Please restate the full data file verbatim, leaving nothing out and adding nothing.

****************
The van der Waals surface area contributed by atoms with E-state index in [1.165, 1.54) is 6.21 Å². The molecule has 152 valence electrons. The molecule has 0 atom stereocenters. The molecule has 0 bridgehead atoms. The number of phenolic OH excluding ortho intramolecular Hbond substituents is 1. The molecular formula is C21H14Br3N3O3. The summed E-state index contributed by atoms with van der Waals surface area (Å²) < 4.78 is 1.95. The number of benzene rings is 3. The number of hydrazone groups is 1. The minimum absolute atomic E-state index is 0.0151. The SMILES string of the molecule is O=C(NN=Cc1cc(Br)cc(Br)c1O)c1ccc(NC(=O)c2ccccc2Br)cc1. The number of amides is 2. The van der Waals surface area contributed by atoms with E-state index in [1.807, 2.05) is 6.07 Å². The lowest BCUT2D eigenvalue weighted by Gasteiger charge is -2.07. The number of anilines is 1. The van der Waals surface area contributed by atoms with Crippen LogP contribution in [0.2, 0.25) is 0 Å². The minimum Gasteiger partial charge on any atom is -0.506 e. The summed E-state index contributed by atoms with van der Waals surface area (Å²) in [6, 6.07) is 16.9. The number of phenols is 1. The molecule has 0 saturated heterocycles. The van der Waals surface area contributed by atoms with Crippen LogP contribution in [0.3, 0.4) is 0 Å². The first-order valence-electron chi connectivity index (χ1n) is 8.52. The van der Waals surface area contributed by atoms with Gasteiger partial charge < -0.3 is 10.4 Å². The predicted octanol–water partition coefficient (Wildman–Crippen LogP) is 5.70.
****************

The van der Waals surface area contributed by atoms with E-state index in [1.165, 1.54) is 6.21 Å². The molecule has 152 valence electrons. The molecule has 0 atom stereocenters. The molecule has 0 bridgehead atoms. The number of phenolic OH excluding ortho intramolecular Hbond substituents is 1. The molecular formula is C21H14Br3N3O3. The summed E-state index contributed by atoms with van der Waals surface area (Å²) < 4.78 is 1.95. The number of benzene rings is 3. The number of hydrazone groups is 1. The minimum absolute atomic E-state index is 0.0151. The SMILES string of the molecule is O=C(NN=Cc1cc(Br)cc(Br)c1O)c1ccc(NC(=O)c2ccccc2Br)cc1. The number of amides is 2. The van der Waals surface area contributed by atoms with E-state index in [1.807, 2.05) is 6.07 Å². The lowest BCUT2D eigenvalue weighted by Gasteiger charge is -2.07. The number of anilines is 1. The van der Waals surface area contributed by atoms with Crippen LogP contribution in [0.2, 0.25) is 0 Å². The minimum Gasteiger partial charge on any atom is -0.506 e. The summed E-state index contributed by atoms with van der Waals surface area (Å²) in [6, 6.07) is 16.9. The number of phenols is 1. The molecule has 0 saturated heterocycles. The van der Waals surface area contributed by atoms with Crippen LogP contribution in [0.3, 0.4) is 0 Å². The first-order valence-electron chi connectivity index (χ1n) is 8.52. The van der Waals surface area contributed by atoms with Gasteiger partial charge < -0.3 is 10.4 Å². The predicted octanol–water partition coefficient (Wildman–Crippen LogP) is 5.70.